Unesco honour for Edinburgh's Carmichael Watson archive

Alexander Carmichael Alexander Carmichael recorded details of Gaelic traditions, blessings and even insults

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A collection of Gaelic culture and history has been recognised as one of the world's most important archives.

The Carmichael Watson Collection is one of nine UK archives that will be registered with the Unesco Memory of the World Programme this year.

The collection is a record of traditions and folklore gathered in the 19th Century by Alexander Carmichael. It is held by Edinburgh University.

Carmichael was born on the Isle of Lismore in Argyll in the 1832.

After leaving he school he worked as an exciseman, a job that involved collecting taxes for the government and intercepting illegal goods.

He served in Greenock, Dublin, Islay and Carbost on Skye.

Carmichael's work brought him into contact with people whose way of life had been affected by the Highland Clearances and industrialisation.

The clearances saw communities moved off land in the 18th and 19th centuries to make way for large-scale sheep production.

Robert Burns
  • Alexander Carmichael is not alone in being concerned with taxes, balancing books, but also culture. He worked as an exciseman, a role that involved collecting taxes for the government and intercepting illegal goods.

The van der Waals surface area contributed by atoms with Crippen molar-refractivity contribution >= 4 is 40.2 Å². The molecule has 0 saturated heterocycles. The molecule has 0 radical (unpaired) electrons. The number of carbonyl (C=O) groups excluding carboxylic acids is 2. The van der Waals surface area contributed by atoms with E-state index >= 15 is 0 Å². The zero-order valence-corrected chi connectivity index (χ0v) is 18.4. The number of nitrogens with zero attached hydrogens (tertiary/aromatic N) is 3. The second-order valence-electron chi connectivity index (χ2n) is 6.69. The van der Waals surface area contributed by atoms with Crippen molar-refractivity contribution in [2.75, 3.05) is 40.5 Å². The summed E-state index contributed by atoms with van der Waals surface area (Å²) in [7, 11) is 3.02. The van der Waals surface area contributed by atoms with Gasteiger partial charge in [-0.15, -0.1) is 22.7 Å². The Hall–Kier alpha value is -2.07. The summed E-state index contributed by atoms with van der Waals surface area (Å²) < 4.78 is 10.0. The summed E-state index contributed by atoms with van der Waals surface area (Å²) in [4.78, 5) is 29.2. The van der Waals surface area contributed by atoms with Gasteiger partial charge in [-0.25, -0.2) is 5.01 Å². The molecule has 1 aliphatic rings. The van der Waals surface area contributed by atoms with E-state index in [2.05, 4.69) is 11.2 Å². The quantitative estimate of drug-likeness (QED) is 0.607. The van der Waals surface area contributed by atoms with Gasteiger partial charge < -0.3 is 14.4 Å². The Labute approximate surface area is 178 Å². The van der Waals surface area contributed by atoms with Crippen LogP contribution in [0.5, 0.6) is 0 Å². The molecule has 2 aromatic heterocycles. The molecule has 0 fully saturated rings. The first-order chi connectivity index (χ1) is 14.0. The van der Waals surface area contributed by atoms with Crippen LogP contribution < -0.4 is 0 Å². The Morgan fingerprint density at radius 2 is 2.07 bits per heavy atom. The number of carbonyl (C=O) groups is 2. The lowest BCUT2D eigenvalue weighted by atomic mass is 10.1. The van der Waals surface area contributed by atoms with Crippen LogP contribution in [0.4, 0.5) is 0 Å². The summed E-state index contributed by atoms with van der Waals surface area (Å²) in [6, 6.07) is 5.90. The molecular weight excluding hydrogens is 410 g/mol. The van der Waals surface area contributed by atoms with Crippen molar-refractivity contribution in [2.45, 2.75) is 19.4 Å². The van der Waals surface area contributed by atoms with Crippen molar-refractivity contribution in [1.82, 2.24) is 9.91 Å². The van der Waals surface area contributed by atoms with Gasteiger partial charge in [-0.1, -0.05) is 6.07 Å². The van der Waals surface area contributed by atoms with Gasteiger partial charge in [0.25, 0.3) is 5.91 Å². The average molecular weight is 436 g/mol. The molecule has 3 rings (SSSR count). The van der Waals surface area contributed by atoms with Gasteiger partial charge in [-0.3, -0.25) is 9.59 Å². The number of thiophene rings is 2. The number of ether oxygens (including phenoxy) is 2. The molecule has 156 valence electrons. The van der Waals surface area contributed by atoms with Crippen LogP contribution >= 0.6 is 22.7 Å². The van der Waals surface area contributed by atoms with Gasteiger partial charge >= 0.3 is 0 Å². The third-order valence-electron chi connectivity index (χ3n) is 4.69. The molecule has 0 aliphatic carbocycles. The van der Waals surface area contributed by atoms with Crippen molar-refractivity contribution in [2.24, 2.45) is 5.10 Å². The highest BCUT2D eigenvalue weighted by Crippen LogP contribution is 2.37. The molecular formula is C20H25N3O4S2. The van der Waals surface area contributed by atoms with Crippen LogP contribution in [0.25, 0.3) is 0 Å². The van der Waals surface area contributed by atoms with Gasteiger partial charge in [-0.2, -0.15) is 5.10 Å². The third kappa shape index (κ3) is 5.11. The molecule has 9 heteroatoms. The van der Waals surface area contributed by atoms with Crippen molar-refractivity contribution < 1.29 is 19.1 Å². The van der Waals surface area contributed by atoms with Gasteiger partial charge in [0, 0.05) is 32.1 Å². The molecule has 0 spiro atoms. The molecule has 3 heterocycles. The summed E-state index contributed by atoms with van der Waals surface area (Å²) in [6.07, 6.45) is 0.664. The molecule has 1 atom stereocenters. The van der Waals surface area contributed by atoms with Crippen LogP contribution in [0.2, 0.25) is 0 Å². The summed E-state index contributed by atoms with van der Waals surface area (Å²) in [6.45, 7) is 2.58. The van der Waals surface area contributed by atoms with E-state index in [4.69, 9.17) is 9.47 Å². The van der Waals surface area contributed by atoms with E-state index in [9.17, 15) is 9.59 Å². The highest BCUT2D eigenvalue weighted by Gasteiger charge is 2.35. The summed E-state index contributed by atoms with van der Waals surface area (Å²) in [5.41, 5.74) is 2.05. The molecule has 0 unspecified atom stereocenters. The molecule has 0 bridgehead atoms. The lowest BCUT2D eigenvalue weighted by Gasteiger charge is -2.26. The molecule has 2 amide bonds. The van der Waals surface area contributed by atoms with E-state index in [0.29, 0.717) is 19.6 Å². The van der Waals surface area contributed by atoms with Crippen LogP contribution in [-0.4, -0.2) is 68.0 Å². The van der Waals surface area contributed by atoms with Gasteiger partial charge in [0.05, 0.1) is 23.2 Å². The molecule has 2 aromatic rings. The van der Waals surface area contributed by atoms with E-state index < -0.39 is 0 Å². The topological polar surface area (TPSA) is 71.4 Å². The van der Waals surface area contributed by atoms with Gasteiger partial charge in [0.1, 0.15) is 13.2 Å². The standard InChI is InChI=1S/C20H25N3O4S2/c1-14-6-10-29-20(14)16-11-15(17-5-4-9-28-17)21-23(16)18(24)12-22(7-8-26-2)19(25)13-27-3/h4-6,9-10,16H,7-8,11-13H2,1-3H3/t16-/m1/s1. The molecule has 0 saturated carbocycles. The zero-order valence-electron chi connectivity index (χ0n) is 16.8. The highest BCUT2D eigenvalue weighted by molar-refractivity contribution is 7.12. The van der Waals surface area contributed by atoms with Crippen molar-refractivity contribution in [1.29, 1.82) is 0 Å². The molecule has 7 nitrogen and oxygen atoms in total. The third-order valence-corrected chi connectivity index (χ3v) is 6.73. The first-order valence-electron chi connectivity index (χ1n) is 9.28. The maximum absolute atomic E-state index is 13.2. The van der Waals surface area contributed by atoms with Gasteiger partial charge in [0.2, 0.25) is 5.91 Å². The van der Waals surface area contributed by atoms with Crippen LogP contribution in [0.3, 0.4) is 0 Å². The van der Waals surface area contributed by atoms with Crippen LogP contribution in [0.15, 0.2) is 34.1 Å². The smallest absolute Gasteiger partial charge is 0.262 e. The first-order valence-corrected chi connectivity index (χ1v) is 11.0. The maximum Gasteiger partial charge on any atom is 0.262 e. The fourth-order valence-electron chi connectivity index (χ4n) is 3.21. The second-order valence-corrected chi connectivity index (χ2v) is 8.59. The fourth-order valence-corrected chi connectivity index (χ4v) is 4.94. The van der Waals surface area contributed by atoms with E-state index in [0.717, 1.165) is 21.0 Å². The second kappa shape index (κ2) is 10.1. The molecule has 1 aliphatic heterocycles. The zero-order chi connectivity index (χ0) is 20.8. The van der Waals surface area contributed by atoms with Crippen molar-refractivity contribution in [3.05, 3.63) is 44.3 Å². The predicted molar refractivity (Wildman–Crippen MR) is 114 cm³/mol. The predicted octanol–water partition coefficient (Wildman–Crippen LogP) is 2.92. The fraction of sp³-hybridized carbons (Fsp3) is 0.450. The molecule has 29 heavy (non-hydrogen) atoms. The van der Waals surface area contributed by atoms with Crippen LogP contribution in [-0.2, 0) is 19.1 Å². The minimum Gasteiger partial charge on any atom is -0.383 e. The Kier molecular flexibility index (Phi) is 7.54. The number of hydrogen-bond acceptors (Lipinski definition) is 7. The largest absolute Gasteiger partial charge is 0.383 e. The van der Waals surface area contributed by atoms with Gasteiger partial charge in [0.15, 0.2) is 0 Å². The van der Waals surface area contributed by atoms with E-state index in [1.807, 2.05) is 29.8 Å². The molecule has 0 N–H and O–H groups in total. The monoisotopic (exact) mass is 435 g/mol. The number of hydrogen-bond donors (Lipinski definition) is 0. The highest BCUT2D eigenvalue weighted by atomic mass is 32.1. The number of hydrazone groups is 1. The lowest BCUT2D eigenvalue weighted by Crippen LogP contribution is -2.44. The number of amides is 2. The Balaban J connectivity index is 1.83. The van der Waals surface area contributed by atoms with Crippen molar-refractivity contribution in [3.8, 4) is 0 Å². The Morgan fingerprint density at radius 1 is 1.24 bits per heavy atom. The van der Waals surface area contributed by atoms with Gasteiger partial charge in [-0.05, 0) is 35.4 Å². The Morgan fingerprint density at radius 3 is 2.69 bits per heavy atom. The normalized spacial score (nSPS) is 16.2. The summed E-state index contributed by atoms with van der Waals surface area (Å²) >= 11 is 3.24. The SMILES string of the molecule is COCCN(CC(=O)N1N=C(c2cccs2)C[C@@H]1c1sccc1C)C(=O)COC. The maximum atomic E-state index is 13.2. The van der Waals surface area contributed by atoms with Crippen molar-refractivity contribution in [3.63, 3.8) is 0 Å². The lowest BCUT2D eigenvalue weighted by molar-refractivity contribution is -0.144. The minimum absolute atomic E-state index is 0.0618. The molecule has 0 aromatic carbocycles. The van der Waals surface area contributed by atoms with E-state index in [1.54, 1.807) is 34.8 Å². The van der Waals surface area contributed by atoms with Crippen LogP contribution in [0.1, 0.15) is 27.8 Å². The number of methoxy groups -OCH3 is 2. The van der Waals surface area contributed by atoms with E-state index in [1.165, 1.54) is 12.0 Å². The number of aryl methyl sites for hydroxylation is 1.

• Poet Robert Burns, above, also had a stint as an exciseman.
  • LS Lowry, known for his paintings of industrial landscapes of northern England and also created scenes from northern Scotland, worked as chief cashier at the Pall Mall Property Company in Manchester throughout his artistic career.

From 1860, Carmichael spent 50 years collecting legends, songs, curses and oral history from Gaelic-speakers.

He recorded rare, and sometimes secret, traditions such as traditional blessings and charms. His notes contained information on legends of monsters in lochs, clan battles and Gaelic insults.

Carmichael's work has led to him being likened to Germany's fairytale storytellers, brothers Grimm.

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